There is a tendency within the economic and political strands of the liberal paradigm to invisibilise several modes of violence perpetrated in extra-political, extra-legal domains and their classed, gendered, and ethnicised character. These perspectives frequently downplay or dismiss the intrinsic power dimension and resulting social hierarchies that characterise contemporary society. In other words, they treat FoS within the allegedly autonomous, abstract, and individualised domain of intellect separated from the body, embodiment processes and diverse struggles waged over these processes.

In the context of rapid authoritarianism and rampant insurgence of right-wing politics and ideologies across the globe, debates on and weaponisation of free speech have gained new momentum. A key controversy revolves around the so-called ‘culture wars’ and the ‘cancel culture’ often invoked by far-right figures which, Whitham (2020: pp. 228-230) argues, also finds common ground with liberals and conservatives.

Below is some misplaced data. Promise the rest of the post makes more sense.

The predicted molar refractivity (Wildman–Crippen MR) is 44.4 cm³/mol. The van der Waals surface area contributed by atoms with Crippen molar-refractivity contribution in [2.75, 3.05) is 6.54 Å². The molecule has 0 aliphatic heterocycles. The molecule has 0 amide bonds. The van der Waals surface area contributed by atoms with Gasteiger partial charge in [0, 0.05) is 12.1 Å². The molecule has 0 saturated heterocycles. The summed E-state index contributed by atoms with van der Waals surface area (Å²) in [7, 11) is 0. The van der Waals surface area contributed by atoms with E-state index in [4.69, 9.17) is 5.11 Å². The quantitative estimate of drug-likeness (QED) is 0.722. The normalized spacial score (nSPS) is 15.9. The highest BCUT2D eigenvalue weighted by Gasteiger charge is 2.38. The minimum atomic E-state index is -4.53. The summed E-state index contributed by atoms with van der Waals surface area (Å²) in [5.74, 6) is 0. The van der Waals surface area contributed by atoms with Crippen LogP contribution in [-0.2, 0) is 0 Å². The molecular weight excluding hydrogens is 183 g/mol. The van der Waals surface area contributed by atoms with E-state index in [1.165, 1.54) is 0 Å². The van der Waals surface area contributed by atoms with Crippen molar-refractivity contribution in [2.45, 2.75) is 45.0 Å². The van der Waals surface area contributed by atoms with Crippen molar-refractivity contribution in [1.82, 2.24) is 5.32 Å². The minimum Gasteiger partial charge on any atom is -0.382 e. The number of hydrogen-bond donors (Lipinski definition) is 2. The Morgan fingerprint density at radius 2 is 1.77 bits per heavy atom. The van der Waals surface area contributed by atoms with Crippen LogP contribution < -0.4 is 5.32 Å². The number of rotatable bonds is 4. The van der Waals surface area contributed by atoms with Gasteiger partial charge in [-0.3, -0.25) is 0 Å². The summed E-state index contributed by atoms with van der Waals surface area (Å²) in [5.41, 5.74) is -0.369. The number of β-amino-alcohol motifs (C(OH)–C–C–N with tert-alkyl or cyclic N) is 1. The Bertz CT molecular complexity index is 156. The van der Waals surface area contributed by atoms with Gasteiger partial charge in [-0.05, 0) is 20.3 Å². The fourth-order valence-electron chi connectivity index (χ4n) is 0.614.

The focus here is on the virtues (or lack thereof) of ‘open, reasoned debate’ in effectively challenging far-right politics and neo-fascist ideas. However, we can simultaneously observe the visible amalgamation of such reactionary ideas with state power and its authoritarian use intimately in several political contexts. Ironically, mainstream analyses of such cases of amalgamation often highlight the alleged absence or underdevelopment of a liberal democratic political culture or, inversely, presence of ‘peculiar’ social and cultural elements as the underlying source of their divergence from the liberal norm. This account of rising repression as deviation from the liberal norm is indeed a key outcome of the reification and separation of the political from the violence of social and economic expropriation and exploitation highlighted above. In contrast, other critical scholars have approached the issue by acknowledging and challenging the exclusions and biases of mainstream approaches without abandoning the value and centrality of the notion of rights and freedoms in their analyses (Assiter, 2016; 2021).